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N2 - BACKGROUND: Resuscitation with hypertonic saline or hypertonic saline plus l-arginine acutely improves cerebral blood flow after traumatic brain injury (TBI) followed by hemorrhagic hypotension. The authors investigated whether hypertonic saline or hypertonic l-arginine would improve long-term neuronal survival and behavioral outcomes 15 days after TBI and hemorrhagic hypotension. METHODS: Mean arterial pressure, arterial blood gases, pH, plasma glucose, hematocrit, and hemoglobin were measured in male Sprague-Dawley rats before and after moderate (2.0 atm) fluid percussion TBI. Rats were assigned to one of six groups: (1) sham TBI, (2) hemorrhage only, (3) TBI only, (4) TBI plus hemorrhage and resuscitation with 0.9% saline, (5) TBI plus hemorrhage and resuscitation with hypertonic saline (7.5%), or (6) TBI plus hemorrhage and resuscitation with l-arginine (100 mg/kg) in hypertonic saline. On postinjury days 1-5, vestibulomotor function was assessed using beam balance and beam walking tasks. On postinjury days 11-15, spatial memory function was assessed using the Morris water maze. After behavioral testing, neuronal counting was performed bilaterally on specific hippocampal regions. RESULTS: Groups receiving hypertonic saline (P < 0.05, day 15 vs. day 11) or hypertonic l-arginine (P < 0.05, days 13-15 vs. day 11) showed improved performance over time on the Morris water maze, as well as significantly improved neuronal survival in the contralateral hippocampus (P < 0.05, hypertonic saline or hypertonic l-arginine vs. normal saline) compared with untreated TBI or normal saline-treated TBI plus hemorrhage groups. CONCLUSIONS: Hypertonic saline and hypertonic l-arginine were both effective at promoting long-term neuronal survival and behavioral recovery. The slightly earlier improvement in Morris water maze performance in the hypertonic l-arginine group warrants further studies to determine whether higher doses of l-arginine provide additional improvement. This study supports the therapeutic benefits of hypertonic resuscitation after TBI plus hemorrhagic hypotension.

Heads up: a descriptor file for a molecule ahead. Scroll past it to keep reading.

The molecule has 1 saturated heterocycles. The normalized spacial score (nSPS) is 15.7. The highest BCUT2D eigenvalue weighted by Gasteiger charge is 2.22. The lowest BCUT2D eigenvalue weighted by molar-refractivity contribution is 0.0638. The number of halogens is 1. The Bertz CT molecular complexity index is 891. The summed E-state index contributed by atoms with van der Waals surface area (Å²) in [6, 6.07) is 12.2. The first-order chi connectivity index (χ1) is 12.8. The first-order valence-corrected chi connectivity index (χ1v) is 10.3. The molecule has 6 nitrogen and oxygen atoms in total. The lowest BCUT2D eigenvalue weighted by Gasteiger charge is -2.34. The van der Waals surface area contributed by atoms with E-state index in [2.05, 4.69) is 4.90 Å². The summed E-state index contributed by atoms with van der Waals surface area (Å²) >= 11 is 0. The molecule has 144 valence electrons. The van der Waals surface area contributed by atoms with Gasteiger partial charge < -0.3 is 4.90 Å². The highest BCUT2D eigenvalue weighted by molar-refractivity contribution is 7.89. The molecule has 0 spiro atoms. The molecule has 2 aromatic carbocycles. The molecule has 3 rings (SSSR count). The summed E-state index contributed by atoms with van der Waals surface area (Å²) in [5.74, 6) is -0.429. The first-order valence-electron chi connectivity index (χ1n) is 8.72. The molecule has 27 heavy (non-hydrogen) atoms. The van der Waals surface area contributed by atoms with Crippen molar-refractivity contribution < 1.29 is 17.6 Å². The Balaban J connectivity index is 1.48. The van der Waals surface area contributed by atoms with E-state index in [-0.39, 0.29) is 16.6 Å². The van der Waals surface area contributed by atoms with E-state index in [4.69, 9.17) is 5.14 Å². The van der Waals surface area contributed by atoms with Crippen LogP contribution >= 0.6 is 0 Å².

AB - BACKGROUND: Resuscitation with hypertonic saline or hypertonic saline plus l-arginine acutely improves cerebral blood flow after traumatic brain injury (TBI) followed by hemorrhagic hypotension. The authors investigated whether hypertonic saline or hypertonic l-arginine would improve long-term neuronal survival and behavioral outcomes 15 days after TBI and hemorrhagic hypotension. METHODS: Mean arterial pressure, arterial blood gases, pH, plasma glucose, hematocrit, and hemoglobin were measured in male Sprague-Dawley rats before and after moderate (2.0 atm) fluid percussion TBI. Rats were assigned to one of six groups: (1) sham TBI, (2) hemorrhage only, (3) TBI only, (4) TBI plus hemorrhage and resuscitation with 0.9% saline, (5) TBI plus hemorrhage and resuscitation with hypertonic saline (7.5%), or (6) TBI plus hemorrhage and resuscitation with l-arginine (100 mg/kg) in hypertonic saline. On postinjury days 1-5, vestibulomotor function was assessed using beam balance and beam walking tasks. On postinjury days 11-15, spatial memory function was assessed using the Morris water maze. After behavioral testing, neuronal counting was performed bilaterally on specific hippocampal regions. RESULTS: Groups receiving hypertonic saline (P < 0.05, day 15 vs. day 11) or hypertonic l-arginine (P < 0.05, days 13-15 vs. day 11) showed improved performance over time on the Morris water maze, as well as significantly improved neuronal survival in the contralateral hippocampus (P < 0.05, hypertonic saline or hypertonic l-arginine vs. normal saline) compared with untreated TBI or normal saline-treated TBI plus hemorrhage groups. CONCLUSIONS: Hypertonic saline and hypertonic l-arginine were both effective at promoting long-term neuronal survival and behavioral recovery. The slightly earlier improvement in Morris water maze performance in the hypertonic l-arginine group warrants further studies to determine whether higher doses of l-arginine provide additional improvement. This study supports the therapeutic benefits of hypertonic resuscitation after TBI plus hemorrhagic hypotension.